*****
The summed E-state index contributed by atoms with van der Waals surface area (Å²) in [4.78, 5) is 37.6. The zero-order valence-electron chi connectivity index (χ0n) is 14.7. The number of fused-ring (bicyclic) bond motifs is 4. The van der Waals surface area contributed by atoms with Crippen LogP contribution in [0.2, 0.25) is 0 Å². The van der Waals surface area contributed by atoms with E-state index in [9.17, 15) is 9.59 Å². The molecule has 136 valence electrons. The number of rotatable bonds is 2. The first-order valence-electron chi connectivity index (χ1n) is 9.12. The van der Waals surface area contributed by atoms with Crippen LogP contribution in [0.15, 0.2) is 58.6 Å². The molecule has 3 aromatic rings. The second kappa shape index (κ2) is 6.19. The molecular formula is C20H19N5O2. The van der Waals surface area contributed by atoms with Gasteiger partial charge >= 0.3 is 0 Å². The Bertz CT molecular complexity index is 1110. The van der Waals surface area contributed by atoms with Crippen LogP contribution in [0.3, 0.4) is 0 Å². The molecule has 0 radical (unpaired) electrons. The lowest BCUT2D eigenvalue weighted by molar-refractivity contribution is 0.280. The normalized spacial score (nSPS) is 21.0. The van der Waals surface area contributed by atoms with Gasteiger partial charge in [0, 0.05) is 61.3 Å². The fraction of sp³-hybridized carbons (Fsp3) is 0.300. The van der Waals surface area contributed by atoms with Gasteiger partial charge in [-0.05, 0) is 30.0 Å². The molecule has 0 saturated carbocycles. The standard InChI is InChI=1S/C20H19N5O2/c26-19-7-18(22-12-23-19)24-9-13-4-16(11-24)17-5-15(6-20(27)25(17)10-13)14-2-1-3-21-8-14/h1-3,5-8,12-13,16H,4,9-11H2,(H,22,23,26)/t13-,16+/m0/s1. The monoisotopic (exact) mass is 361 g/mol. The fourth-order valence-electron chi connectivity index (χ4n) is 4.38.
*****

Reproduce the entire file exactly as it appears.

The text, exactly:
The summed E-state index contributed by atoms with van der Waals surface area (Å²) in [4.78, 5) is 37.6. The zero-order valence-electron chi connectivity index (χ0n) is 14.7. The number of fused-ring (bicyclic) bond motifs is 4. The van der Waals surface area contributed by atoms with Crippen LogP contribution in [0.2, 0.25) is 0 Å². The van der Waals surface area contributed by atoms with E-state index in [9.17, 15) is 9.59 Å². The molecule has 136 valence electrons. The number of rotatable bonds is 2. The first-order valence-electron chi connectivity index (χ1n) is 9.12. The van der Waals surface area contributed by atoms with Crippen LogP contribution in [0.15, 0.2) is 58.6 Å². The molecule has 3 aromatic rings. The second kappa shape index (κ2) is 6.19. The molecular formula is C20H19N5O2. The van der Waals surface area contributed by atoms with Gasteiger partial charge >= 0.3 is 0 Å². The Bertz CT molecular complexity index is 1110. The van der Waals surface area contributed by atoms with Crippen LogP contribution in [0.3, 0.4) is 0 Å². The molecule has 0 radical (unpaired) electrons. The lowest BCUT2D eigenvalue weighted by molar-refractivity contribution is 0.280. The normalized spacial score (nSPS) is 21.0. The van der Waals surface area contributed by atoms with Gasteiger partial charge in [0, 0.05) is 61.3 Å². The fraction of sp³-hybridized carbons (Fsp3) is 0.300. The van der Waals surface area contributed by atoms with Gasteiger partial charge in [-0.05, 0) is 30.0 Å². The molecule has 0 saturated carbocycles. The standard InChI is InChI=1S/C20H19N5O2/c26-19-7-18(22-12-23-19)24-9-13-4-16(11-24)17-5-15(6-20(27)25(17)10-13)14-2-1-3-21-8-14/h1-3,5-8,12-13,16H,4,9-11H2,(H,22,23,26)/t13-,16+/m0/s1. The monoisotopic (exact) mass is 361 g/mol. The fourth-order valence-electron chi connectivity index (χ4n) is 4.38.